28 May 2012
This is the VOA Special English Technology Report.
A rocket designed and built by a privately owned company has made history by bringing a supply capsule to the International Space Station. It was the first private spacecraft to carry out such a mission.
The company SpaceX launched its Dragon space capsule last week on the company's Falcon 9 rocket. It launched from Cape Canaveral, Florida.
NASA LAUNCH COMMENTATOR: "Three, two, one, zero and the launch of the SpaceX Falcon 9 rocket, as NASA turns to the private sector to resupply the International Space Station."
SpaceX mission controllers celebrated when the rocket had reached orbit and its solar panels had deployed. Three days earlier, a launch attempt was cancelled at the last second when a computer found a problem with the engine.
Charlie Bolden is the head of the American space agency, NASA. He spoke to reporters at the Kennedy Space Center in Florida after the rocket was launched.
CHARLIE BOLDEN: "The significance of this day cannot be overstated. A private company has launched a spacecraft to the International Space Station that will attempt to dock there for the first time. And, while there is a lot of work ahead to successfully complete this mission, we are certainly off to a good start."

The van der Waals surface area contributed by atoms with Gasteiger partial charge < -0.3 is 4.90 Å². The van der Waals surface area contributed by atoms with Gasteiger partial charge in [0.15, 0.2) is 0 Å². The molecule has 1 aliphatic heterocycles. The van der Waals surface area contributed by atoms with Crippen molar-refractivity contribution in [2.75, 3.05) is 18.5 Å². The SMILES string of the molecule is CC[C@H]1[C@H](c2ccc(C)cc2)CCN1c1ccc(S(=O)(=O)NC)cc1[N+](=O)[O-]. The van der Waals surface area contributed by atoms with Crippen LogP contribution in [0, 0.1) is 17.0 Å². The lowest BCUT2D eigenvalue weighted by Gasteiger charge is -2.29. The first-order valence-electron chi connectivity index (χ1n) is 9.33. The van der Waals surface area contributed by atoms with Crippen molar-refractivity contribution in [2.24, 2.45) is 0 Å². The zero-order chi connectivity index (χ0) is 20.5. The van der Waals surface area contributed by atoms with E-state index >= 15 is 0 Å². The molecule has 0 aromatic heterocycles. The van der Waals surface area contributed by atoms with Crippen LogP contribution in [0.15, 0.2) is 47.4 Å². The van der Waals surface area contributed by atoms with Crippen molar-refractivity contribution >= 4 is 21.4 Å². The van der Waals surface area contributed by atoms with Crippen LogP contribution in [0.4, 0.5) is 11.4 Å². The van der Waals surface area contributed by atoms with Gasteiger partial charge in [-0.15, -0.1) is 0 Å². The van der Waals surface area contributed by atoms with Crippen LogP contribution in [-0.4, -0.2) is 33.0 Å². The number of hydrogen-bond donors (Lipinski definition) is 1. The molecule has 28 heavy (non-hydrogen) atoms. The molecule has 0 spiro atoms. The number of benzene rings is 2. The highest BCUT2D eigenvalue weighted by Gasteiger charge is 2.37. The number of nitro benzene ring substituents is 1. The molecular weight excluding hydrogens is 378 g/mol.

The head of SpaceX watched the launch from company headquarters. Elon Musk told reporters:
ELON MUSK: "There is so much hope riding on that rocket, so when it worked, and Dragon worked and the solar arrays deployed, and people saw their handiwork in space and operating as it should -- I mean it was tremendous elation. I mean, it is like, I guess, for us, it is like winning the Super Bowl."
The rocket successfully linked with the International Space Station on Friday. Astronauts on board the Space Station used its robotic arm to secure the capsule.
SPACE STATION: "Capture is confirmed."
MISSION CONTROL: "Station, Houston, congratulations on a wonderful capture. You've made a lot of folk happy down here and over in Hawthorne and right here in Houston. Great job, guys."
NASA has invested about four hundred million dollars in SpaceX to help it develop space flight technology. And the agency also has a contract with SpaceX for twelve flights to resupply the space station.
NASA wants private companies to carry out operations in low-Earth orbit. The agency wants to center its attention on developing the next generation of spacecraft that can travel to asteroids or Mars.
The Falcon 9 rocket brought more than five hundred kilograms of supplies to the space station. But it also carried the remains, or ashes, of three hundred people. Among the remains were those of astronaut Gordon Cooper and actor James Doohan. Doohan played Chief Engineer Scotty in the popular television and movie series "Star Trek. "
The remains will orbit the Earth for about a year until burning up in the atmosphere.
And that's the VOA Special English Technology Report. Transcripts, MP3s and podcasts of our reports are at voaspecialenglish.com. I'm Steve Ember.